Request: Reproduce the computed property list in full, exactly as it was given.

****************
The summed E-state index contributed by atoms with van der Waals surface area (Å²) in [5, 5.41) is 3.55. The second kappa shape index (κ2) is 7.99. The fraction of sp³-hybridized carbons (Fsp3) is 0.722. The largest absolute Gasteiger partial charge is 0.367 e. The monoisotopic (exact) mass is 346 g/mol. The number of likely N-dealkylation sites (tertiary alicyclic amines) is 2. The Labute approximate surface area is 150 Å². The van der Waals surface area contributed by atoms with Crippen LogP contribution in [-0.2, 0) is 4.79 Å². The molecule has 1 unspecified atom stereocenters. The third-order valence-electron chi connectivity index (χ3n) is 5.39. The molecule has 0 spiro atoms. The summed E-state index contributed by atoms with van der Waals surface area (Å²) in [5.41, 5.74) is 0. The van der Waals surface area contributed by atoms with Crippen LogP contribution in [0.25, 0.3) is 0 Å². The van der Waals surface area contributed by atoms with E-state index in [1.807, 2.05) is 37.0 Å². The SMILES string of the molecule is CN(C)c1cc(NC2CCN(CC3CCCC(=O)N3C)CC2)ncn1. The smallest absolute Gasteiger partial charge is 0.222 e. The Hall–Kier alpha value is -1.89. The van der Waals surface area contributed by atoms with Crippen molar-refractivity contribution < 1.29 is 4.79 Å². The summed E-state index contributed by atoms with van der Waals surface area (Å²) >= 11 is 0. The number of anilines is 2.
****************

The summed E-state index contributed by atoms with van der Waals surface area (Å²) in [5, 5.41) is 3.55. The second kappa shape index (κ2) is 7.99. The fraction of sp³-hybridized carbons (Fsp3) is 0.722. The largest absolute Gasteiger partial charge is 0.367 e. The monoisotopic (exact) mass is 346 g/mol. The number of likely N-dealkylation sites (tertiary alicyclic amines) is 2. The Labute approximate surface area is 150 Å². The van der Waals surface area contributed by atoms with Crippen LogP contribution in [-0.2, 0) is 4.79 Å². The molecule has 1 unspecified atom stereocenters. The third-order valence-electron chi connectivity index (χ3n) is 5.39. The molecule has 0 spiro atoms. The summed E-state index contributed by atoms with van der Waals surface area (Å²) in [5.41, 5.74) is 0. The van der Waals surface area contributed by atoms with Crippen LogP contribution in [0.25, 0.3) is 0 Å². The van der Waals surface area contributed by atoms with E-state index in [1.807, 2.05) is 37.0 Å². The SMILES string of the molecule is CN(C)c1cc(NC2CCN(CC3CCCC(=O)N3C)CC2)ncn1. The smallest absolute Gasteiger partial charge is 0.222 e. The Hall–Kier alpha value is -1.89. The van der Waals surface area contributed by atoms with Crippen molar-refractivity contribution < 1.29 is 4.79 Å². The summed E-state index contributed by atoms with van der Waals surface area (Å²) >= 11 is 0. The number of anilines is 2.